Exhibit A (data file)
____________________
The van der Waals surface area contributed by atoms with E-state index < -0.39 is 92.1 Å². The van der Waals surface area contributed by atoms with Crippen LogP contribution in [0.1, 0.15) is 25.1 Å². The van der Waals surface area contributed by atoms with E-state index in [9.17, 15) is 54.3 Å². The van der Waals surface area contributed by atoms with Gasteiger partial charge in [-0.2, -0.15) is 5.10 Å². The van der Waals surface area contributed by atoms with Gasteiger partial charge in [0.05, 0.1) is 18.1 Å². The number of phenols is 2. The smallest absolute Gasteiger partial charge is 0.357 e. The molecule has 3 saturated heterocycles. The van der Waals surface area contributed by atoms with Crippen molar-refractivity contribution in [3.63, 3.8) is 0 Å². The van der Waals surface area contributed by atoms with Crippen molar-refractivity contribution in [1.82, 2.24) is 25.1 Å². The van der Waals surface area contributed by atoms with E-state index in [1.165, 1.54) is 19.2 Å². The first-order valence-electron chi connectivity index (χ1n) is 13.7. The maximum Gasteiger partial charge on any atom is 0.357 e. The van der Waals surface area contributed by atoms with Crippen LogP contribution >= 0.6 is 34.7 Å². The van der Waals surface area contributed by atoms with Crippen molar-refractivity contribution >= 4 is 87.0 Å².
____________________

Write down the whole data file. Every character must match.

The van der Waals surface area contributed by atoms with E-state index < -0.39 is 92.1 Å². The van der Waals surface area contributed by atoms with Crippen LogP contribution in [0.1, 0.15) is 25.1 Å². The van der Waals surface area contributed by atoms with E-state index in [9.17, 15) is 54.3 Å². The van der Waals surface area contributed by atoms with Gasteiger partial charge in [-0.2, -0.15) is 5.10 Å². The van der Waals surface area contributed by atoms with Gasteiger partial charge in [0.05, 0.1) is 18.1 Å². The number of phenols is 2. The smallest absolute Gasteiger partial charge is 0.357 e. The molecule has 3 saturated heterocycles. The van der Waals surface area contributed by atoms with Crippen molar-refractivity contribution in [3.63, 3.8) is 0 Å². The van der Waals surface area contributed by atoms with Crippen molar-refractivity contribution in [1.82, 2.24) is 25.1 Å². The van der Waals surface area contributed by atoms with E-state index in [1.165, 1.54) is 19.2 Å². The first-order valence-electron chi connectivity index (χ1n) is 13.7. The maximum Gasteiger partial charge on any atom is 0.357 e. The van der Waals surface area contributed by atoms with Crippen LogP contribution >= 0.6 is 34.7 Å². The van der Waals surface area contributed by atoms with Crippen molar-refractivity contribution >= 4 is 87.0 Å².